The UK’s National Cyber Security Centre (NCSC) has issued a warning about the security implications of using AI-driven chatbots in business settings.
According to the agency, these tools, including popular ones like OpenAI’s ChatGPT and Google’s Bard, can easily be manipulated to perform harmful activities.
NCSC’s warning comes on the heels of OpenAI and Google’s recent launch of a series of new AI tools designed for large enterprise solutions. Part of the risk arises from the technology being relatively new and not yet fully understood. The NCSC noted that our understanding of large language models (LLMs), which underpin these chatbots, is still “in beta,” meaning that the tech community hasn’t yet comprehensively grasped their capabilities, weaknesses, or vulnerabilities.
Security researchers have found that AI chatbots can be subverted by rogue commands and are susceptible to methods such as SQL injection and prompt injection attacks. These manipulations could, for example, trick a bank’s AI chatbot into conducting unauthorised transactions. Adding to this, inherent design limitations mean that chatbots cannot easily distinguish between instructions and data, making them potentially liable to manipulation.
“Instead of jumping into bed with the latest AI trends, senior executives should think again,” said Oseloka Obiora, CTO at RiverSafe. “Assess the benefits and risks as well as implement the necessary cyber protection to ensure the organisation is safe from harm.” RiverSafe’s CTO further cautioned that the rush to integrate AI tools could lead to “disastrous consequences” if companies fail to implement rigorous security measures.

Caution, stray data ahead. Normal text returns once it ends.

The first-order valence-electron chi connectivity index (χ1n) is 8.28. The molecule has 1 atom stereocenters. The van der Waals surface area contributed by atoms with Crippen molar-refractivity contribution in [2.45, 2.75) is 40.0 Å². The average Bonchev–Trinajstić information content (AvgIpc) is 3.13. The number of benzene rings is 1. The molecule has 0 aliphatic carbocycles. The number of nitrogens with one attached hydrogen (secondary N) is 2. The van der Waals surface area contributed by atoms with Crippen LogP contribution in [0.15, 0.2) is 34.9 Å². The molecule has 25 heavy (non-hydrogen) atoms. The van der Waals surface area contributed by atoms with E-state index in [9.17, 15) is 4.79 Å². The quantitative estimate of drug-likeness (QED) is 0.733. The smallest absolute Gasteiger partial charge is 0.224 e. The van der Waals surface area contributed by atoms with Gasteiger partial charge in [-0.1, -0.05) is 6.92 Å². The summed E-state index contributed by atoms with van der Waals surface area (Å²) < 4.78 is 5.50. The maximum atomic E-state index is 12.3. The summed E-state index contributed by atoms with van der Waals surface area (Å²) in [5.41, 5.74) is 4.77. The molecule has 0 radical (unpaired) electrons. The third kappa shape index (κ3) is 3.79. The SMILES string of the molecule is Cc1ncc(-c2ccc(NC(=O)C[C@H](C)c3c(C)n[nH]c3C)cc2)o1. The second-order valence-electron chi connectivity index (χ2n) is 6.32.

The NCSC recommends that businesses keen on incorporating these AI tools should proceed with the same caution they’d exercise when using any other software in beta. They also suggest extensive testing of the chatbots through techniques such as social engineering to identify vulnerabilities, and then making risk assessments based on these findings.
The alert from NCSC coincides with OpenAI’s release of its new ChatGPT-4-driven enterprise business platform. Google is also not far behind, announcing the launch of 20 new AI tools targeted at enterprises, with more planned for small and medium-sized businesses.
A recent Reuters/Ipsos poll highlighted that corporate employees are already using AI tools like ChatGPT for mundane tasks such as drafting emails and conducting preliminary research. However, this frequent use, with an average of 36 inputs per day, also potentially puts sensitive corporate data at risk.
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